UPS Distribution Facility – Hartford

interior ductile iron pile installation

Ductile Iron Piles Provide Foundation Support In Low-Overhead Conditions

Project Description:

The project involved construction of a new mezzanine expansion within an existing shipping distribution facility.  Overhead clearances were limited to about 20 feet.  The addition of 13 new column locations required saw-cutting of existing slabs prior to foundation construction.  Column loads required support for compression loads of up to 400 kips along with both tension and lateral loads.

Geotechnical Conditions:

Soil conditions consisted of medium dense to dense granular fill to depths of 3 to 9 feet followed by very soft to stiff clay, silt and organic silt extending between 16 and 27 feet below grade.  The cohesive layer was underlain by loose sand and silty sand followed by dense glacial till.  Rock was encountered at depths of about 26 feet up to 40 feet.  Groundwater was measured at 4 to 9 feet below grade.

Project Challenges:

Provide cost-effective and rapid foundation support for new interior columns in low-overhead conditions while working around active distribution activities.

Advantages

  • Rapid installation compared with micropiles
  • Substantial cost-savings compared with micropiles
  • Low overhead clearance for interior construction
  • Low vibrations

Design and Construction Solution:

Project documents specified 7-inch diameter, rock-socketed micropiles with a capacity of 50 tons (compression) and 15 tons (tension) be installed for new foundation support.  Helical piles and Ductile Iron Piles designed to achieve comparable working capacities were provided as alternatives on the project drawings.

Helical Drilling, Inc. offered the project team a Ductile Iron Pile (DIP) solution to deliver a 1:1 replacement of the specified micropiles while significantly reducing cost and installation duration.  The DIP design consisted of a Series 118/7.5 pile (118 mm outer diameter with 7.5 mm wall thickness) installed with an oversized 220 mm conical cap to allow grouting of the pile interior and the annular space along the pile exterior during driving.  The piles were designed to terminate by achieving “set” on rock while also developing frictional capacity to resist tension loads through a grout-to-ground bond zone. A 1-inch diameter Grade 75 threadbar was installed full-length in the center of the grouted piles to resist the tension loads.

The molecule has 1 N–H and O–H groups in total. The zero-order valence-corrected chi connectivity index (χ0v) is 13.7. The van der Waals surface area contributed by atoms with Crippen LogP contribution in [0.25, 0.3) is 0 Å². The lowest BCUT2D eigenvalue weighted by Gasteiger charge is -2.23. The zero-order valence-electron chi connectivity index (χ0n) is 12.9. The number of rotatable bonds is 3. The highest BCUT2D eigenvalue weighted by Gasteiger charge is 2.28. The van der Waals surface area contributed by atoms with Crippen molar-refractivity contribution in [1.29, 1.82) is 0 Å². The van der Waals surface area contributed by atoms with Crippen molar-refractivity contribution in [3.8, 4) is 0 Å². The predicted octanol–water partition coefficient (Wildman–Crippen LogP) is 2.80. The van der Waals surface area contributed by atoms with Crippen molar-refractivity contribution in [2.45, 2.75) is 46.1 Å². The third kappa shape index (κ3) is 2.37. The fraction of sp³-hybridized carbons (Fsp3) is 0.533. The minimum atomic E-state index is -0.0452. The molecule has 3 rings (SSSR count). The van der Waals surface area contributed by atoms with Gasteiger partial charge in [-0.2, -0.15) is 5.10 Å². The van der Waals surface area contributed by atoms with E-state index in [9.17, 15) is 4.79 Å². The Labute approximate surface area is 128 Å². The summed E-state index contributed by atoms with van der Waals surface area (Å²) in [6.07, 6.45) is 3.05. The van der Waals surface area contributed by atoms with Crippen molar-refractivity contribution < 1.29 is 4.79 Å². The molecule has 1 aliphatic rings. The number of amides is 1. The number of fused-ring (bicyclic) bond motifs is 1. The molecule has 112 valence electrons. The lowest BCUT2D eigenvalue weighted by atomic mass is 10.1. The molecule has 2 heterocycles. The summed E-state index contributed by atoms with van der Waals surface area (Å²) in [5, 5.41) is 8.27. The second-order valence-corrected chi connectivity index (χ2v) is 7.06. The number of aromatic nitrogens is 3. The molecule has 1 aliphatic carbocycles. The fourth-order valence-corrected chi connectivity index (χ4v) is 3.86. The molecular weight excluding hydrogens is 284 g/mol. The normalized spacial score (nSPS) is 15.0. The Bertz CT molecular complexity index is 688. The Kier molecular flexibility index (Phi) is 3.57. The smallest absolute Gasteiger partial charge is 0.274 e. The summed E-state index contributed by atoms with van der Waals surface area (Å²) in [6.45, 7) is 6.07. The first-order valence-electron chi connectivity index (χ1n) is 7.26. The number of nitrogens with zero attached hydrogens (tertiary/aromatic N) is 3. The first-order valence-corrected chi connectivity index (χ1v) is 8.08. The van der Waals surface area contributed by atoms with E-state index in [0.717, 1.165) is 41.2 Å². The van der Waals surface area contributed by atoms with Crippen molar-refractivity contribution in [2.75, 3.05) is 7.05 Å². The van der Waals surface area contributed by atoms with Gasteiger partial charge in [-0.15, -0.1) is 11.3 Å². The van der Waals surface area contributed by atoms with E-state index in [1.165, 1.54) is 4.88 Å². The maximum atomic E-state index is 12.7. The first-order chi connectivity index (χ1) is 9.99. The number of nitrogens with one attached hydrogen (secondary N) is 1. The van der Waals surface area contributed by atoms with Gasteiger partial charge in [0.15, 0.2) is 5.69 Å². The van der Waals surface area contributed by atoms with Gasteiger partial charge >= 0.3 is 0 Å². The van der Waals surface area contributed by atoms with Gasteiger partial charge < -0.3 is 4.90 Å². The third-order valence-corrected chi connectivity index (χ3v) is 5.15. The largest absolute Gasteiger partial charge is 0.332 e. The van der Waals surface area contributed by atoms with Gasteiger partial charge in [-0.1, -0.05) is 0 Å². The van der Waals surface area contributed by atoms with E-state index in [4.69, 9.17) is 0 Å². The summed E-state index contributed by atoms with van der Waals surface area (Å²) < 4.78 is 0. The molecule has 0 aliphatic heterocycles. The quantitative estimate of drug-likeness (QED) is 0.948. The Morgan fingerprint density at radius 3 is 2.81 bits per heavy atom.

Full-scale load testing was performed on non-production piles by monitoring both compression and reaction (tension) piles during testing.  The compression load test performed on the grouted 8-inch diameter grouted pile showed less than 0.1 inches of movement at 50 tons (100%) and about 0.2 inches of movement at 100 tons (200%). Monitoring of the DIP tension reactions showed about 0.1 inches of movement at the 15 ton design load and 0.23 inches at 25 tons. Results of testing confirmed the acceptance of the Ductile Iron Pile solution to more than meet the specified design capacities.

A total of 79 production piles with average lengths of about 27 feet were installed on the project.  Due to low overhead conditions, piles were installed from within the pile cap excavations using cut pile sections and driven couplers to splice the piles.  All load testing and production installations were completed in only 10 working days.  The use of Ductile Iron Piles provided cost-savings as well as considerable schedule savings.  In addition, the grouted Ductile Iron Piles provided a substantially cleaner option with virtually no spoils compared with a micropile system.

Project Team Members

DIP Design/Build Partner: Helical Drilling, Inc.
Geotechnical Engineer: GZA GeoEnvironmental, Inc.
General Contractor: CVMNEXT Construction
Structural Engineer: CVM Engineers

Project

UPS Distribution Facility - Connecticut

Pile Type

End-Bearing/Friction Ductile Iron Piles

Location

Hartford, CT

Project Type

Commercial

Applications

Foundations

Challenges

Difficult Access
Low Overhead

Case Study File

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